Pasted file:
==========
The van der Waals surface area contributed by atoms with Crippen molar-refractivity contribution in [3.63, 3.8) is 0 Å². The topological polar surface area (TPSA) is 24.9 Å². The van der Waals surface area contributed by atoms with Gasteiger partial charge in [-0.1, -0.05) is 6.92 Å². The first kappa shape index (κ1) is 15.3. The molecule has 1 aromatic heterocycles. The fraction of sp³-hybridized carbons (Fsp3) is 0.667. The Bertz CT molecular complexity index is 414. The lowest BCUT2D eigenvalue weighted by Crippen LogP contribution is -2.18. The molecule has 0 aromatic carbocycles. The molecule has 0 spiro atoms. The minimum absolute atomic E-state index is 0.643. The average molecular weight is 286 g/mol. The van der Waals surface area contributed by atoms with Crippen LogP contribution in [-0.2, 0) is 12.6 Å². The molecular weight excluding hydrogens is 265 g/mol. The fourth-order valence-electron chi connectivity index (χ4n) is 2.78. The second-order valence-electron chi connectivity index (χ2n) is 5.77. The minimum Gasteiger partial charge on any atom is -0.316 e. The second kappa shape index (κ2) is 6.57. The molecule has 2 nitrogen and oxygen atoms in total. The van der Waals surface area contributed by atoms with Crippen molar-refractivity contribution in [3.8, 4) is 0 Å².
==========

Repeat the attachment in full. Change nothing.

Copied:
The van der Waals surface area contributed by atoms with Crippen molar-refractivity contribution in [3.63, 3.8) is 0 Å². The topological polar surface area (TPSA) is 24.9 Å². The van der Waals surface area contributed by atoms with Gasteiger partial charge in [-0.1, -0.05) is 6.92 Å². The first kappa shape index (κ1) is 15.3. The molecule has 1 aromatic heterocycles. The fraction of sp³-hybridized carbons (Fsp3) is 0.667. The Bertz CT molecular complexity index is 414. The lowest BCUT2D eigenvalue weighted by Crippen LogP contribution is -2.18. The molecule has 0 aromatic carbocycles. The molecule has 0 spiro atoms. The minimum absolute atomic E-state index is 0.643. The average molecular weight is 286 g/mol. The van der Waals surface area contributed by atoms with Crippen LogP contribution in [-0.2, 0) is 12.6 Å². The molecular weight excluding hydrogens is 265 g/mol. The fourth-order valence-electron chi connectivity index (χ4n) is 2.78. The second-order valence-electron chi connectivity index (χ2n) is 5.77. The minimum Gasteiger partial charge on any atom is -0.316 e. The second kappa shape index (κ2) is 6.57. The molecule has 2 nitrogen and oxygen atoms in total. The van der Waals surface area contributed by atoms with Crippen molar-refractivity contribution in [3.8, 4) is 0 Å².